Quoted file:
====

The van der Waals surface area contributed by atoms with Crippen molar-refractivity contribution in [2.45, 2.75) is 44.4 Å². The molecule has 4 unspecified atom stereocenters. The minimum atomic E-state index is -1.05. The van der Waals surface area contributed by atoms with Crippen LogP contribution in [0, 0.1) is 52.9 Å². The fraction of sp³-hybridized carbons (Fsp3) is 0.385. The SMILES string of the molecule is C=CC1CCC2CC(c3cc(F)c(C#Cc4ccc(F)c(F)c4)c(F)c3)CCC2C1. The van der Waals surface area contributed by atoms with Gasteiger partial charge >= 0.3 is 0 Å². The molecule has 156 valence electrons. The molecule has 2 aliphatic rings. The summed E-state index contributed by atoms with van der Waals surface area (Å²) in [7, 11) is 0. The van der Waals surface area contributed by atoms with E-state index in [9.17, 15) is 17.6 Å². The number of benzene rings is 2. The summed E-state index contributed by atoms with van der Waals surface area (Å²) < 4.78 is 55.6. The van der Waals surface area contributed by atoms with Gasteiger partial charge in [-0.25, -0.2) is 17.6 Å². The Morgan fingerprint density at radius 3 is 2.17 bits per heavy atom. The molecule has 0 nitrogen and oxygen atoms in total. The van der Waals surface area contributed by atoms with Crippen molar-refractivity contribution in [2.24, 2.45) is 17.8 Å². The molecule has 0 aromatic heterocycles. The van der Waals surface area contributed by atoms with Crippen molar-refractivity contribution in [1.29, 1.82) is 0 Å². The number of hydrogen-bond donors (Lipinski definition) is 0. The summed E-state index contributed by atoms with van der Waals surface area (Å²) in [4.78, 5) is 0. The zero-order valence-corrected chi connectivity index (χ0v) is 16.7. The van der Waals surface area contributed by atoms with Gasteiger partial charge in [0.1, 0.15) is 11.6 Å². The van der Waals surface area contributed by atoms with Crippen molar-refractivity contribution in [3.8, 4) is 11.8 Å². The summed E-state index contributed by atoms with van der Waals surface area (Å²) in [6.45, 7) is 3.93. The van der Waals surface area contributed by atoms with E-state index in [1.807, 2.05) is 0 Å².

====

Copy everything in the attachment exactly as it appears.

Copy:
The van der Waals surface area contributed by atoms with Crippen molar-refractivity contribution in [2.45, 2.75) is 44.4 Å². The molecule has 4 unspecified atom stereocenters. The minimum atomic E-state index is -1.05. The van der Waals surface area contributed by atoms with Crippen LogP contribution in [0, 0.1) is 52.9 Å². The fraction of sp³-hybridized carbons (Fsp3) is 0.385. The SMILES string of the molecule is C=CC1CCC2CC(c3cc(F)c(C#Cc4ccc(F)c(F)c4)c(F)c3)CCC2C1. The van der Waals surface area contributed by atoms with Gasteiger partial charge >= 0.3 is 0 Å². The molecule has 156 valence electrons. The molecule has 2 aliphatic rings. The summed E-state index contributed by atoms with van der Waals surface area (Å²) in [7, 11) is 0. The van der Waals surface area contributed by atoms with E-state index in [9.17, 15) is 17.6 Å². The number of benzene rings is 2. The summed E-state index contributed by atoms with van der Waals surface area (Å²) < 4.78 is 55.6. The van der Waals surface area contributed by atoms with Gasteiger partial charge in [-0.25, -0.2) is 17.6 Å². The Morgan fingerprint density at radius 3 is 2.17 bits per heavy atom. The molecule has 0 nitrogen and oxygen atoms in total. The van der Waals surface area contributed by atoms with Crippen molar-refractivity contribution in [2.24, 2.45) is 17.8 Å². The molecule has 0 aromatic heterocycles. The van der Waals surface area contributed by atoms with Crippen molar-refractivity contribution in [1.29, 1.82) is 0 Å². The number of hydrogen-bond donors (Lipinski definition) is 0. The summed E-state index contributed by atoms with van der Waals surface area (Å²) in [4.78, 5) is 0. The zero-order valence-corrected chi connectivity index (χ0v) is 16.7. The van der Waals surface area contributed by atoms with Gasteiger partial charge in [0.1, 0.15) is 11.6 Å². The van der Waals surface area contributed by atoms with Crippen molar-refractivity contribution in [3.8, 4) is 11.8 Å². The summed E-state index contributed by atoms with van der Waals surface area (Å²) in [6.45, 7) is 3.93. The van der Waals surface area contributed by atoms with E-state index in [1.807, 2.05) is 0 Å².